Reduction of the flow through the carotid arteries causes problems in the organ of hearing; abnormalities are reported especially in tone threshold audiometry, examinations of the stapedius muscle reflexes and BAEP, which proves the presence of sensorineural cochlear–extracochlear hearing damage.
Disturbances of the organ of hearing have similar severity in stenosis of the internal carotid artery and vertebral artery.
Abnormalities found in audiologic examinations in patients with carotid artery stenosis are not always explicitly clinically expressed.
In patients with hearing loss, we should consider diagnostics for carotid artery stenosis.
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This study was not funded.
Conflict of interest
Author Karolina Dorobisz declares that she has no conflict of interest. Author Tadeusz Dorobisz declares that he has no conflict of interest. Author Dariusz Janczak declares that he has no conflict of interest. Author Tomasz Krecicki declares that he has no conflict of interest.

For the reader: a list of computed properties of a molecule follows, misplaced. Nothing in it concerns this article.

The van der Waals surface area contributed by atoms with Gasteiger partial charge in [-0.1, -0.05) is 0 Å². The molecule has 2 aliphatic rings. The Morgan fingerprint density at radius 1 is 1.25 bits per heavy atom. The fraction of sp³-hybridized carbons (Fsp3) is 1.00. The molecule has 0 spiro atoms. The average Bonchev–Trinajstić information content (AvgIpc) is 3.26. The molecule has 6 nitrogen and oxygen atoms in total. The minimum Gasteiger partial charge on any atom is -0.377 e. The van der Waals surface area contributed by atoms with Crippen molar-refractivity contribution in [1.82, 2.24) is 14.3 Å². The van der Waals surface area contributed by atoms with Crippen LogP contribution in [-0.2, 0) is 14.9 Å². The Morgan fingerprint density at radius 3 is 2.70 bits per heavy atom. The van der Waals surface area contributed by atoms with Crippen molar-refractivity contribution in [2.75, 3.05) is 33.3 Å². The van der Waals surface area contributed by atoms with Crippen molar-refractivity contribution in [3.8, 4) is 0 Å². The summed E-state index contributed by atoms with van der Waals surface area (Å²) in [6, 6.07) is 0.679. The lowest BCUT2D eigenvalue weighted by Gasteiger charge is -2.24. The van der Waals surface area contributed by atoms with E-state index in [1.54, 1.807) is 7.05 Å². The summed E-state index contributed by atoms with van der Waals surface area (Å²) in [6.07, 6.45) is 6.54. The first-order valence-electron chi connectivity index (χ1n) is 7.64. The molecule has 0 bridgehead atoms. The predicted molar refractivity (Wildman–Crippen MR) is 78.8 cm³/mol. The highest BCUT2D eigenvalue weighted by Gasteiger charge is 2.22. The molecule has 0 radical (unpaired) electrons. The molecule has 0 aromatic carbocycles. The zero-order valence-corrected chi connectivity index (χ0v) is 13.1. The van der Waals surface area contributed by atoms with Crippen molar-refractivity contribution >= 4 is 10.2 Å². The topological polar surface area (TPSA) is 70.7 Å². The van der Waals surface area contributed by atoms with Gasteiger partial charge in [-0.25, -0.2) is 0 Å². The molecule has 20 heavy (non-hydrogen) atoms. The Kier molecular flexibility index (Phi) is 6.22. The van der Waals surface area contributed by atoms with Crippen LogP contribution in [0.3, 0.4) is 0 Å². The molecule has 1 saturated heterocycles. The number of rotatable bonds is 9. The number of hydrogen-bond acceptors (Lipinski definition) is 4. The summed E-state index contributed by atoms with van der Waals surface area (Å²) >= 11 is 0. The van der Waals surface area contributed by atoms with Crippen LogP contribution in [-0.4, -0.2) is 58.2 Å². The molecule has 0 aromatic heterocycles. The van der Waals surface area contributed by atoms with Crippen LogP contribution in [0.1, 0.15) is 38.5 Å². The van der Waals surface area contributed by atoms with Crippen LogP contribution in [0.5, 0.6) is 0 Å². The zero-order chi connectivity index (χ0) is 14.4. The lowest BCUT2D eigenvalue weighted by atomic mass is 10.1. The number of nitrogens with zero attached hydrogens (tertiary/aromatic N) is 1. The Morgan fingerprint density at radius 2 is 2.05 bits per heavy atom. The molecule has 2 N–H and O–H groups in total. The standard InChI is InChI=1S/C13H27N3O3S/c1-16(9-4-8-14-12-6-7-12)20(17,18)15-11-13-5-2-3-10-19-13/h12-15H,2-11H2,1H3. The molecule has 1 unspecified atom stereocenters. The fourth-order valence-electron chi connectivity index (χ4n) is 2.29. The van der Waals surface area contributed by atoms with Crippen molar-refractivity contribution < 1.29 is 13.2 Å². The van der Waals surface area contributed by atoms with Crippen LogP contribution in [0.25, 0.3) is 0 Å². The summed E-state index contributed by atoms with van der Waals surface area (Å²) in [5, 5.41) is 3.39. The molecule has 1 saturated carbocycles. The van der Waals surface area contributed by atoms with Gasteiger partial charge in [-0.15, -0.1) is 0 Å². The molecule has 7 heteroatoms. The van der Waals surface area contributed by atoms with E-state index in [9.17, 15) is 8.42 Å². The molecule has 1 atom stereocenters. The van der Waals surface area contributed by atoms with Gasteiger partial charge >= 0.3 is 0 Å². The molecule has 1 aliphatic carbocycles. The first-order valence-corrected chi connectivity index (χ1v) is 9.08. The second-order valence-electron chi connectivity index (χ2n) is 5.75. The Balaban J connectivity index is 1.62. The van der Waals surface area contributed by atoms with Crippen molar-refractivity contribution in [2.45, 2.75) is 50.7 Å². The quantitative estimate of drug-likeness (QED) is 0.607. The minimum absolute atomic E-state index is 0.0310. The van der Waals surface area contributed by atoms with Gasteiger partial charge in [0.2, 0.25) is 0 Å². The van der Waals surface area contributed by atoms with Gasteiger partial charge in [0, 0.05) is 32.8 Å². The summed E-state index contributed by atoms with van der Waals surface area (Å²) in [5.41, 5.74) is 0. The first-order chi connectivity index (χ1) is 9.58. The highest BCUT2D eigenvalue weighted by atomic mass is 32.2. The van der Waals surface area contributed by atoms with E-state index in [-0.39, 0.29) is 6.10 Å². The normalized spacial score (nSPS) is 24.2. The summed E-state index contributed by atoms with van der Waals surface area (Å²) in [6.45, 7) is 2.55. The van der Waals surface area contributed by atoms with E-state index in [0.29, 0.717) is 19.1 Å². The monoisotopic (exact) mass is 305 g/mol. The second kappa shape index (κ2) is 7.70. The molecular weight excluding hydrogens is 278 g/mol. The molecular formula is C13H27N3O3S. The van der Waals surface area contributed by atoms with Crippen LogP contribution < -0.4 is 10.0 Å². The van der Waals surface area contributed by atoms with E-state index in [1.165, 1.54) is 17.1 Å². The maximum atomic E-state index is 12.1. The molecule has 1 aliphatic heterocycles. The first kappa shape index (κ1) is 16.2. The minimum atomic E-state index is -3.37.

All procedures performed in studies involving human participants were in accordance with the ethical standards of the institutional and/or national research committee and with the 1964 Helsinki declaration and its later amendments or comparable ethical standards.
Informed consent was obtained from all individual participants included in the study.
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Dorobisz, K., Dorobisz, T., Janczak, D. et al. The evaluation of the sense of hearing in patients with carotid artery stenosis within the extracranial segments. Acta Neurol Belg 119, 385–392 (2019). https://doi.org/10.1007/s13760-018-01058-3
- Carotid artery stenosis
- Audiological tests